Cats with moderate and severe inflammation may also appear relatively normal on rhinoscopy indicating a need to perform biopsies
in cats to assess the severity and type of inflammation. Biopsies may show primarily neutrophilic, lymphocytic or pleiocellular
inflammation in cats with chronic nasal signs. Typically, nonspecific histopathologic lesions such as fibrosis, necrosis,
turbinate remodeling and glandular hyperplasia are present in addition to inflammation.
Nasal biopsy specimens can be collected for bacterial culture and may be helpful in guiding antibiotic therapy for secondary
bacterial rhinitis. PCR evaluation of nasal biopsy or flush samples for Mycoplasma species appears to correlate with isolation
of the organism on culture, provides a result much more quickly than standard culture techniques, and can detect non-cultivable
species of Mycoplasma.
During rhinoscopy, it is helpful to flush and aspirate as much mucus from the nasal cavity as possible. Any isotonic fluid
solution can be used. If flushing is performed in a rostral to caudal manner, the cuff on the endotracheal tube should be
fully inflated to a level that blocks fluid without inducing tracheal trauma, and the oropharynx should be gently packed with
lap pads to avoid tracheal aspiration of fluid. It would be safer to place a Foley catheter in the caudal nasopharynx and
flush fluid from in a caudal to rostral direction. Removal of secretions from the nasal cavity usually aids in temporary improvement
in clinical signs.
Treatment of rhinitis
Cats with acute or chronic rhinitis are usually treated with broad-spectrum antibiotics in an attempt to control secondary
bacterial proliferation in the nasal cavity. Cats with acute disease generally improve rapidly, sometimes even before antibiotic
therapy has time to be effective. Cats with chronic disease usually demonstrate an initial response to antibiotic therapy,
and a positive response may be an indication to initiate chronic (six to eight weeks or longer) antibiotic treatment. Commonly
used antibiotics include doxycycline, cephalexin, amoxicillin-clavulanic acid or clindamycin.
Enrofloxacin or marbofloxacin may be useful, and use of azithromycin is becoming popular in cattery and breeder situations
because the pharmacokinetics allows twice weekly dosing. Intermittent or suppressive antibiotic therapy may be helpful in
some instances, but resistance to antibacterial action occurs commonly.
Antiviral therapy is rarely employed in cats with chronic rhinosinusitis because of failure to achieve definitive documentation
of viral involvement and concern about potential side effects of antiviral therapy.
Currently, it is safe to use lysine as an antiviral agent at 500 mg PO BID. This amino acid replaces arginine in viral proteins
rendering them nonfunctional and reducing viral replication. Lysine therapy is generally safe to use in young or older animals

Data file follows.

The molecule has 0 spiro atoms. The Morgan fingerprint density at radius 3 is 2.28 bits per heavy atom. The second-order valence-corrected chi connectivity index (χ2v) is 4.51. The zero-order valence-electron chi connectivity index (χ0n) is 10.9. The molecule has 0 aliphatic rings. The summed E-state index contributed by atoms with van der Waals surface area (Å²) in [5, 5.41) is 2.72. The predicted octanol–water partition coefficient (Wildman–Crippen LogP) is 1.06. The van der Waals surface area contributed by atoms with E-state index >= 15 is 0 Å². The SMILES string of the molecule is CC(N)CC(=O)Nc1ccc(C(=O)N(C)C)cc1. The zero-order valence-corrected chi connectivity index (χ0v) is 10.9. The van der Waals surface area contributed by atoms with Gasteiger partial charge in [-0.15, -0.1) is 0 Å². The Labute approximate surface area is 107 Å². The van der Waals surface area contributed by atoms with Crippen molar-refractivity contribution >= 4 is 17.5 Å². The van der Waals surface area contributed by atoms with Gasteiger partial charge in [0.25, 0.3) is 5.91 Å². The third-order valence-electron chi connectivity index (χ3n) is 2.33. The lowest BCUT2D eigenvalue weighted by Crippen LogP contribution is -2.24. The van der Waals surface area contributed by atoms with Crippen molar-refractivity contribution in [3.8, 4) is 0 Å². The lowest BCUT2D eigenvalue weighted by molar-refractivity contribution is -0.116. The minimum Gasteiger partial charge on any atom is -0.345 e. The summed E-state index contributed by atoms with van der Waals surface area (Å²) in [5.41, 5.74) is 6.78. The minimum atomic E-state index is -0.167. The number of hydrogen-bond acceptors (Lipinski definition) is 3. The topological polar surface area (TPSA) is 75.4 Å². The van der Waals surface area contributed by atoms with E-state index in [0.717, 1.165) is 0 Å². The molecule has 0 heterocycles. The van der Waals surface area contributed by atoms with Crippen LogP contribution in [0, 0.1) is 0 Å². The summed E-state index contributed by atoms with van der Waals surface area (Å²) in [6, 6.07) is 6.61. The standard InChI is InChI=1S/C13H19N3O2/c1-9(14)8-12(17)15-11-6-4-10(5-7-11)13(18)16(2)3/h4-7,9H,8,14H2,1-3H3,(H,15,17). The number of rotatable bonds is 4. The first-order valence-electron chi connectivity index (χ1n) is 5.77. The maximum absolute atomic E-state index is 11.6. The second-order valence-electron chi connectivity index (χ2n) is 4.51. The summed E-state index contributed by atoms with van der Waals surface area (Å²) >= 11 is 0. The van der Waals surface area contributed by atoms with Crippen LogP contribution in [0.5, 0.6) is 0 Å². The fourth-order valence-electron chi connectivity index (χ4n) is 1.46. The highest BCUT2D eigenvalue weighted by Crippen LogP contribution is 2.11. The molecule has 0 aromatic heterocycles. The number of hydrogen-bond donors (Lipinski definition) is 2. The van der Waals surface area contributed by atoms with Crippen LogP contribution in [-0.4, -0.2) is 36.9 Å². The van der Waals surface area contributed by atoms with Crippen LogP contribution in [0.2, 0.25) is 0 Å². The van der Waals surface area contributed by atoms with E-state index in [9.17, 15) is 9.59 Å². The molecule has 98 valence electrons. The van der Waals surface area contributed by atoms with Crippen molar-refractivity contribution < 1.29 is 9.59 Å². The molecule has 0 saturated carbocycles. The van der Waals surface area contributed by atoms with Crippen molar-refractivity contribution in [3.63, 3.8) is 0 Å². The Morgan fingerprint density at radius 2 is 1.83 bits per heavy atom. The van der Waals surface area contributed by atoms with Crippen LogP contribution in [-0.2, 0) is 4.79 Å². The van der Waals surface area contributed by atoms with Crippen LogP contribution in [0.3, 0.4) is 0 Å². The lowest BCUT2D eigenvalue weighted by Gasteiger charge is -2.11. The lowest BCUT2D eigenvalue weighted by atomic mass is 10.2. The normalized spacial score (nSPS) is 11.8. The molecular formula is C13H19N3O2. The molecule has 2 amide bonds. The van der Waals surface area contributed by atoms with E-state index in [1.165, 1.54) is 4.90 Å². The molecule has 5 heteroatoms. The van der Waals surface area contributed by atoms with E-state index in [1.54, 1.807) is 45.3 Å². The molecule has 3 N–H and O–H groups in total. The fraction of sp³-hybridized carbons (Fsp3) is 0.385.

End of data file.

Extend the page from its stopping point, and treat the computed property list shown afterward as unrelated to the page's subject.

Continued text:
with acute or chronic rhinitis.
Steroids may reduce mucus production, and treatment may improve the cat's attitude or appetite. An alternative to steroid
therapy is the use of piroxicam. This agent is generally well tolerated by cats at a dosage of 0.3 mg/kg PO daily or every
other day, and some cats experience alleviation in clinical signs.
Because this drug is supplied in 10 mg capsules, the appropriate dosage for a cat must be specially prepared by a compounding
pharmacy. Side effects include anorexia, vomiting and diarrhea.
Occasionally, cats will tolerate local instillation of isotonic fluid solution drops in the nasal cavity. This stimulates
a sneeze response and encourages evacuation of mucus. In some cases, intermittent flushing of the nasal cavity under anesthesia
(with tracheal intubation) can be useful in controlling clinical signs. Individual cats may show improvement with antihistamines
or systemic decongestants; however, these drugs should be used cautiously in cats. Topical decongestants are often recommended
for alleviation of serous nasal discharge in acute rhinitis, but it seems unlikely that these are effective in the presence
of purulent nasal discharge.
Owners should be informed that cats with chronic rhinosinusitis have a guarded prognosis. Clinical signs of sneezing and mucopurulent
discharge are difficult to control and impossible to eradicate. Signs may abate somewhat with long-term antibiotic, anti-inflammatory
and other adjunct therapies but signs of rhinosinusitis virtually always recur.
Surgical therapy can be offered when medical therapy fails to control signs to a reasonable extent. Frontal sinus ablation
can be effective in controlling clinical signs. Sneezing and nasal discharge may not be totally obliterated with this technique;
however, substantial improvement can be seen in some cases. This procedure may be associated with complications such as intraoperative
hemorrhage and persistent anorexia due to loss of smell.
What's your question?
Send your pediatric/geriatric related questions to: Pediatric/Geriatric Protocol, DVM Newsmagazine, 7500 Old Oak Blvd., Cleveland,
OH 44130. Your questions will be answered by Dr. Hoskins in upcoming columns.